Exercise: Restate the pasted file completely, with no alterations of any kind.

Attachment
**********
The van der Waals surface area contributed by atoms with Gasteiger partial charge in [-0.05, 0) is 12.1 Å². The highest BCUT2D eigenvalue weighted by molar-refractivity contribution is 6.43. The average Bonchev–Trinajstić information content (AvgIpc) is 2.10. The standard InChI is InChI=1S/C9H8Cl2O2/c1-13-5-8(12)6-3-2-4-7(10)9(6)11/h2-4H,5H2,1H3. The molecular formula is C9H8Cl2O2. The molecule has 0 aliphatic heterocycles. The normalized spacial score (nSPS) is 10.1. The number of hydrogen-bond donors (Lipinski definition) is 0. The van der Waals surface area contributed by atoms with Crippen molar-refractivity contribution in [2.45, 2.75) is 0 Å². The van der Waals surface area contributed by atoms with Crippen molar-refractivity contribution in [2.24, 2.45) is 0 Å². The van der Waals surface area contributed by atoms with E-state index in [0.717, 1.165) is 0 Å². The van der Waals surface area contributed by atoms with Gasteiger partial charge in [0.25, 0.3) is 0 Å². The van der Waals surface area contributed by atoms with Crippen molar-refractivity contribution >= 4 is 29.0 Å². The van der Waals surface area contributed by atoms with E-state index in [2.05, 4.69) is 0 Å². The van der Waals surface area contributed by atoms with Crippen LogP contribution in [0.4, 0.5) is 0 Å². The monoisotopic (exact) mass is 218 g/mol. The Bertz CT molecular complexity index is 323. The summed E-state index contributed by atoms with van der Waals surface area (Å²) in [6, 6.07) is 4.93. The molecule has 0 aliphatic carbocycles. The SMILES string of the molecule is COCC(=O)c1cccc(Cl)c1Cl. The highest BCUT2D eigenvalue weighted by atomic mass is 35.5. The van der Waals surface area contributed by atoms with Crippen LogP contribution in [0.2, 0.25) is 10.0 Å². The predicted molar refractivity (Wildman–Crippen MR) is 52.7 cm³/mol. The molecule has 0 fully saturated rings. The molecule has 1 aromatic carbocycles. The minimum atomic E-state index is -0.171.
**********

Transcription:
The van der Waals surface area contributed by atoms with Gasteiger partial charge in [-0.05, 0) is 12.1 Å². The highest BCUT2D eigenvalue weighted by molar-refractivity contribution is 6.43. The average Bonchev–Trinajstić information content (AvgIpc) is 2.10. The standard InChI is InChI=1S/C9H8Cl2O2/c1-13-5-8(12)6-3-2-4-7(10)9(6)11/h2-4H,5H2,1H3. The molecular formula is C9H8Cl2O2. The molecule has 0 aliphatic heterocycles. The normalized spacial score (nSPS) is 10.1. The number of hydrogen-bond donors (Lipinski definition) is 0. The van der Waals surface area contributed by atoms with Crippen molar-refractivity contribution in [2.45, 2.75) is 0 Å². The van der Waals surface area contributed by atoms with Crippen molar-refractivity contribution in [2.24, 2.45) is 0 Å². The van der Waals surface area contributed by atoms with E-state index in [0.717, 1.165) is 0 Å². The van der Waals surface area contributed by atoms with Gasteiger partial charge in [0.25, 0.3) is 0 Å². The van der Waals surface area contributed by atoms with Crippen molar-refractivity contribution >= 4 is 29.0 Å². The van der Waals surface area contributed by atoms with E-state index in [2.05, 4.69) is 0 Å². The van der Waals surface area contributed by atoms with Crippen LogP contribution in [0.4, 0.5) is 0 Å². The monoisotopic (exact) mass is 218 g/mol. The Bertz CT molecular complexity index is 323. The summed E-state index contributed by atoms with van der Waals surface area (Å²) in [6, 6.07) is 4.93. The molecule has 0 aliphatic carbocycles. The SMILES string of the molecule is COCC(=O)c1cccc(Cl)c1Cl. The highest BCUT2D eigenvalue weighted by atomic mass is 35.5. The van der Waals surface area contributed by atoms with Crippen LogP contribution in [0.2, 0.25) is 10.0 Å². The predicted molar refractivity (Wildman–Crippen MR) is 52.7 cm³/mol. The molecule has 0 fully saturated rings. The molecule has 1 aromatic carbocycles. The minimum atomic E-state index is -0.171.